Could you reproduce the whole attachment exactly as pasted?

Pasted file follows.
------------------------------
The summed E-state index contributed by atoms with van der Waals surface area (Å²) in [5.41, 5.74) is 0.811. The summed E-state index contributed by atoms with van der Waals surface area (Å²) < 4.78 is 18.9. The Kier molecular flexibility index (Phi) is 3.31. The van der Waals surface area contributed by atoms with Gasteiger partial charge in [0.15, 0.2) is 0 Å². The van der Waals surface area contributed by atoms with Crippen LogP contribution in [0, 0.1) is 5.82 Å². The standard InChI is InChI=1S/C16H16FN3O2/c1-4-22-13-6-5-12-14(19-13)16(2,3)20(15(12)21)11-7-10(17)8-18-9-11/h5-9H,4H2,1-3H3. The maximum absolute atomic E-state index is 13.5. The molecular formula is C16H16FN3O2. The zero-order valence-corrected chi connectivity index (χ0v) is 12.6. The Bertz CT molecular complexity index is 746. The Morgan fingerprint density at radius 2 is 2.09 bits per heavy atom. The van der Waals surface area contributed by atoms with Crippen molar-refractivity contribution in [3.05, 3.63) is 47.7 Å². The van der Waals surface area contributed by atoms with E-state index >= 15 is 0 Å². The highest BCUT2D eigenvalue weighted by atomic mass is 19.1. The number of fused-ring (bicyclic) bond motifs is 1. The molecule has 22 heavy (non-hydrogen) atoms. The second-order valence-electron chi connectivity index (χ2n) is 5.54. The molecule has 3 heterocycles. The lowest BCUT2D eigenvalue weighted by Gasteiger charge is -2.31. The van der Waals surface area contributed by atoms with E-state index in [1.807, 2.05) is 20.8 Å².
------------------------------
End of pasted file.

The summed E-state index contributed by atoms with van der Waals surface area (Å²) in [5.41, 5.74) is 0.811. The summed E-state index contributed by atoms with van der Waals surface area (Å²) < 4.78 is 18.9. The Kier molecular flexibility index (Phi) is 3.31. The van der Waals surface area contributed by atoms with Gasteiger partial charge in [0.15, 0.2) is 0 Å². The van der Waals surface area contributed by atoms with Crippen LogP contribution in [0, 0.1) is 5.82 Å². The standard InChI is InChI=1S/C16H16FN3O2/c1-4-22-13-6-5-12-14(19-13)16(2,3)20(15(12)21)11-7-10(17)8-18-9-11/h5-9H,4H2,1-3H3. The maximum absolute atomic E-state index is 13.5. The molecular formula is C16H16FN3O2. The zero-order valence-corrected chi connectivity index (χ0v) is 12.6. The Bertz CT molecular complexity index is 746. The Morgan fingerprint density at radius 2 is 2.09 bits per heavy atom. The van der Waals surface area contributed by atoms with Crippen molar-refractivity contribution in [3.05, 3.63) is 47.7 Å². The van der Waals surface area contributed by atoms with E-state index >= 15 is 0 Å². The highest BCUT2D eigenvalue weighted by atomic mass is 19.1. The number of fused-ring (bicyclic) bond motifs is 1. The molecule has 22 heavy (non-hydrogen) atoms. The second-order valence-electron chi connectivity index (χ2n) is 5.54. The molecule has 3 heterocycles. The lowest BCUT2D eigenvalue weighted by Gasteiger charge is -2.31. The van der Waals surface area contributed by atoms with E-state index in [1.807, 2.05) is 20.8 Å².